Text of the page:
Once you’ve seen him in the 1998 Farrelly Brothers hit There’s Something About Mary — as the daft crooner who appears randomly in scenes, singing in treetops, at hot-dog stands and with a can-can troop — it takes effort to separate Jonathan Richman’s songs from the boobish schtick.
There is, though, a certain undercurrent of virtue to Richman’s music. It feeds on his comic air and, in the end, reigns supreme. The minute you drop your guard, his sincerity begins to surface, intent on getting the best of you.
“He’s the Andy Griffith of musicians, because every time I see him, I laugh, and yet I always get a little misty, too. I really believe he’s one of the great artists of the last half of the century,” says Peter Farrelly about his fellow New Englander.
Silly or not, Richman is hardly the dime-store dupe. After attempting to arrange an interview, I was told by his label — Neil Young’s own Vapor Records –that the singer/songwriter would be way too tired to talk shop on this tour. Richman and drummer Tommy Larkins are on the clock year-round, playing more than 200 dates worldwide. I was advised to check out a music encyclopedia if I needed more background info: This guy has made a bit of history.
Richman founded the Modern Lovers in the early ’70s. He and his bandmates set the standard for both the punk-rock and New Wave movements, inspiring the likes of The Sex Pistols — who covered the Lovers classic “Roadrunner” — and also the Talking Heads and The Cars, both of which included Modern Lovers members. And Repo Man fans should take note that Richman wrote “Pablo Picasso,” that swaggering mating call covered so gracefully by Iggy Pop.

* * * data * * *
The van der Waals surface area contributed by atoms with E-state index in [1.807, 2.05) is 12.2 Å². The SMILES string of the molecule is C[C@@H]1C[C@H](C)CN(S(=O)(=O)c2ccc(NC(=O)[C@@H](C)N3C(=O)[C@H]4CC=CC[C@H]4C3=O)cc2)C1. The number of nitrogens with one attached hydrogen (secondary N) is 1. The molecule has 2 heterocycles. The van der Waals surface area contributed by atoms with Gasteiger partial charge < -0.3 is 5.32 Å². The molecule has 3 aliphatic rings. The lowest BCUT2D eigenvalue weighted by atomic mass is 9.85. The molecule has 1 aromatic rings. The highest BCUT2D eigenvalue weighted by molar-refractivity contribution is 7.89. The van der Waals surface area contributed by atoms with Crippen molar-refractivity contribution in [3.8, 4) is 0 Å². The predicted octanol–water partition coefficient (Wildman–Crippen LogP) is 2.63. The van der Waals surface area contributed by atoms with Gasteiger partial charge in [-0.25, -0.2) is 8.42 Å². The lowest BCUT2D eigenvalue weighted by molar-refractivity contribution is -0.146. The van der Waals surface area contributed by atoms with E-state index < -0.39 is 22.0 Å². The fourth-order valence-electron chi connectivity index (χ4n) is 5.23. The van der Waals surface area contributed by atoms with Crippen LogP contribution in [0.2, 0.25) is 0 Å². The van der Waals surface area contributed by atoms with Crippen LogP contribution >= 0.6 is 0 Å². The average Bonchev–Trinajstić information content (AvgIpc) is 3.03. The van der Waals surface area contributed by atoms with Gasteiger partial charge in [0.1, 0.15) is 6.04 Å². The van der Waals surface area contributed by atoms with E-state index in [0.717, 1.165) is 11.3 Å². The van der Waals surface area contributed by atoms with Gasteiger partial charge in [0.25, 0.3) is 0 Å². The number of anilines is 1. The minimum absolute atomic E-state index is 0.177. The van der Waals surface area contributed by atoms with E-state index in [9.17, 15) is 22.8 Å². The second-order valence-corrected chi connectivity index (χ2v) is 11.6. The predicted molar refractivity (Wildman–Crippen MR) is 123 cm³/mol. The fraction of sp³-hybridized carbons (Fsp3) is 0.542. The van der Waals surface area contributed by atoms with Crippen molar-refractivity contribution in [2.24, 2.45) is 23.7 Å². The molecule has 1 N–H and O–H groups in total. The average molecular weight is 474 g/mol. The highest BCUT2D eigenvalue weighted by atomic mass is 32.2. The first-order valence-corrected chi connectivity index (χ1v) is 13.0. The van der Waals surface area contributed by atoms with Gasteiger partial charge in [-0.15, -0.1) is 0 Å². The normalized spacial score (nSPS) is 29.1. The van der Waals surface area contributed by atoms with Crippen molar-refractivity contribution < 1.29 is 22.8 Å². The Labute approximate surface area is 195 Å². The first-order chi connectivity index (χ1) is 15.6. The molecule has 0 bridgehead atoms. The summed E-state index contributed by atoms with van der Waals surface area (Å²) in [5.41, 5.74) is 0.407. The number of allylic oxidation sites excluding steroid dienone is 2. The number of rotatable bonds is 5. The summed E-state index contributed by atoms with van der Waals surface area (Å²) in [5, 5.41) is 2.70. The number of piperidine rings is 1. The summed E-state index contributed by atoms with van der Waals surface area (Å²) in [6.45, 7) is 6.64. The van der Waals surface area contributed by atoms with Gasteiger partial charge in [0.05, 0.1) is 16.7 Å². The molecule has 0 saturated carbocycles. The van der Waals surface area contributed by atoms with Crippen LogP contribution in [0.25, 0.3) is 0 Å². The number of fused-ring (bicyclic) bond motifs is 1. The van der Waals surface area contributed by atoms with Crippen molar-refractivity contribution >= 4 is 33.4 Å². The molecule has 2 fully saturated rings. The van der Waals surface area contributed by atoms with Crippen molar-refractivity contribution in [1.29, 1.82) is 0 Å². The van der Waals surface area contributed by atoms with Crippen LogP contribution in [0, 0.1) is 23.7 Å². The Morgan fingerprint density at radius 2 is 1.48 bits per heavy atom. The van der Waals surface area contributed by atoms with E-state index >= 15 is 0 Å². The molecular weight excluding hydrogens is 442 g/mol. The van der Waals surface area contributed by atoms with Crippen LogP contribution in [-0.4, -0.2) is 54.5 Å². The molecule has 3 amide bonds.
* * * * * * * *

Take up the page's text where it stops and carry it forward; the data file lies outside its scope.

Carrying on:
After a quarter-century, Richman’s influence still lingers in contemporary rock. Whether you hear comic balderdash or darling, awkward honesty when you listen to his music, many musicians revere the man behind the songs as a sage. Calvin Johnson of Dub Narcotic notes, “Music that was going on after ’68 was pretty stupid and pretentious. [Richman] stripped it back, built it on the foundations of ’50s rock ‘n’ roll, not worrying whether or not it sounded as good as Traffic.”
Now touring to support his 19th album, I’m So Confused (Vapor Records, 1998), Richman wears a boldly modest posture for one so accomplished. Songs such as “True Love is Not Nice” and “Hello Cupid” are soft, jerky and a little inept — hardly the tone you might expect from an acknowledged rock legend. Like Jim Nabors ballads, Richman’s songs are sweet and humble, buoyed by an intimate, slightly foolish style of direct address.
Jeff Tweedy of the alt-country outfit Wilco remarks: “The honesty and sincerity of what he’s doing is undeniable. He’s really a genius. The main thing you get from Jonathan Richman is to be loose, be yourself. It’s really enjoyable to watch someone who doesn’t have any problem with being on-stage. He’s totally comfortable and having a great time, as opposed to someone who’s staring at the floor and obviously has some major hang-ups about people looking at them.”
After decades of underground toil, Richman has recently risen from cult status to take a place in the milieu of mainstream music. Beyond the boost he received from There’s Something About Mary, he’s also Conan O’Brian’s most frequent musical guest — and, in ’98, was even featured in Seventeen magazine as one of the “coolest guys you’ve never noticed.”
How does he keep going after all these years? Richman’s trade secret is characteristically facile. He told USA Today’s Andy Seiler: “Listen, you don’t realize how much fun all this stuff is. It’s easy! You just stand up there and play a bunch of stuff.”